Caitlan Coleman, the Pennsylvania woman who gave birth to three children while being held hostage for five years by a Taliban-affiliated militant group, says she is torn about who treated her worse: the Canadian husband who took her hiking in Afghanistan or her captors.
In interviews with the Washington Post, Coleman, 33, originally from York County and now living in an undisclosed U.S. location, described what she called a “double imprisonment.”
"The whole captivity with the Haqqani network, obviously it was horrible,” she said of the Taliban offshoot that held her hostage. “But in my mind, it paled in comparison to what was going on in my personal life.”
Coleman’s husband, Joshua Boyle, 36, is on trial in Canada on 19 counts of abuse, including sexual assault and unlawful confinement. Boyle has denied the charges, with his lawyers accusing Coleman of erratic behavior and questioning her credibility. The Post said the case has been delayed while the judge considers what could be aired about the couple’s sexual life.
Married in 2011, the couple were abducted after they went hiking in Afghanistan in 2012. Boyle, who had previously been married to the sister of a young inmate at the U.S. military prison at Guantanamo Bay, Cuba, was fascinated by the Taliban, according to the Post.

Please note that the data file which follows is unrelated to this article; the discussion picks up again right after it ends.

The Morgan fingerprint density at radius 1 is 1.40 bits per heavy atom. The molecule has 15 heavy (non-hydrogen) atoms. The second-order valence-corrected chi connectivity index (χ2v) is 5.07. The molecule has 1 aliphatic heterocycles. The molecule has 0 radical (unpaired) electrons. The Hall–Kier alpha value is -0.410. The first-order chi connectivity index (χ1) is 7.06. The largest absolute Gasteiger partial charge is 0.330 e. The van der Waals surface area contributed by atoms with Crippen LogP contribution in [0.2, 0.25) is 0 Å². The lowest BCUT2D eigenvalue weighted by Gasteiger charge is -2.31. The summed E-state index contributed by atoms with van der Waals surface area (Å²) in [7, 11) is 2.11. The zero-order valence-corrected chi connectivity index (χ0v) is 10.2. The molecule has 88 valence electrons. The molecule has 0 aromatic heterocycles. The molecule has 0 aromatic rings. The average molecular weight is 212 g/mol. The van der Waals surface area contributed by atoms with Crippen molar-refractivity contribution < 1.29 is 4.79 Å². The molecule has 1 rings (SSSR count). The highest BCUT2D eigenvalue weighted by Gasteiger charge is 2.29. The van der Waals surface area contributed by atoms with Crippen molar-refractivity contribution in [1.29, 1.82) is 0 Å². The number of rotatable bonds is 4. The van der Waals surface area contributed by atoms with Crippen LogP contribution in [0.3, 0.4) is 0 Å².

“Josh never held a gun to my head and said, ‘Go to Afghanistan or die,’” Coleman told the Post. “But I was told I didn’t have a choice, and I was already at a point in our relationship where I felt like I didn’t.”
The Post said it could not independently verify many aspects of Coleman’s account, “but it appears to fill in gaps in what had been a perplexing public narrative of the couple’s captivity — one that the Western officials who worked for years to secure their release found implausible and even suspicious.”
Pregnant when she was taken captive, Coleman said she gave birth in January 2013 — during a seven-month period when she was separated from Boyle — with the help of a midwife. The midwife was the last woman she would see for nearly five years.
Coleman said she became pregnant again but had a miscarriage, which she believes was caused by a chemical in her food. When she became pregnant for a third time, she hid it until giving birth in July 2015.
Coleman said she was sexually assaulted by guards between the births, possibly as punishment for accusing the militants of terminating her second pregnancy.
After the second child was born, Coleman said, a senior militant told the couple they could have more children. "The more children, the more money I’ll make on ransom,” Coleman said he told them.
A third child was born in August 2017. During their captivity, the family was moved to two dozen locations before they were rescued in Pakistan.
The Post said Coleman could not explain why she continued to have children in captivity except that Boyle insisted on having sex.
After their release in October 2017, Coleman, who has since had a fourth child, said Boyle continued to be controlling and abusive.
She and the children returned to the United States from Canada in July 2018 and her two older children are in counseling.
Coleman, who is seeking a divorce, says she fears Boyle will re-enter their lives.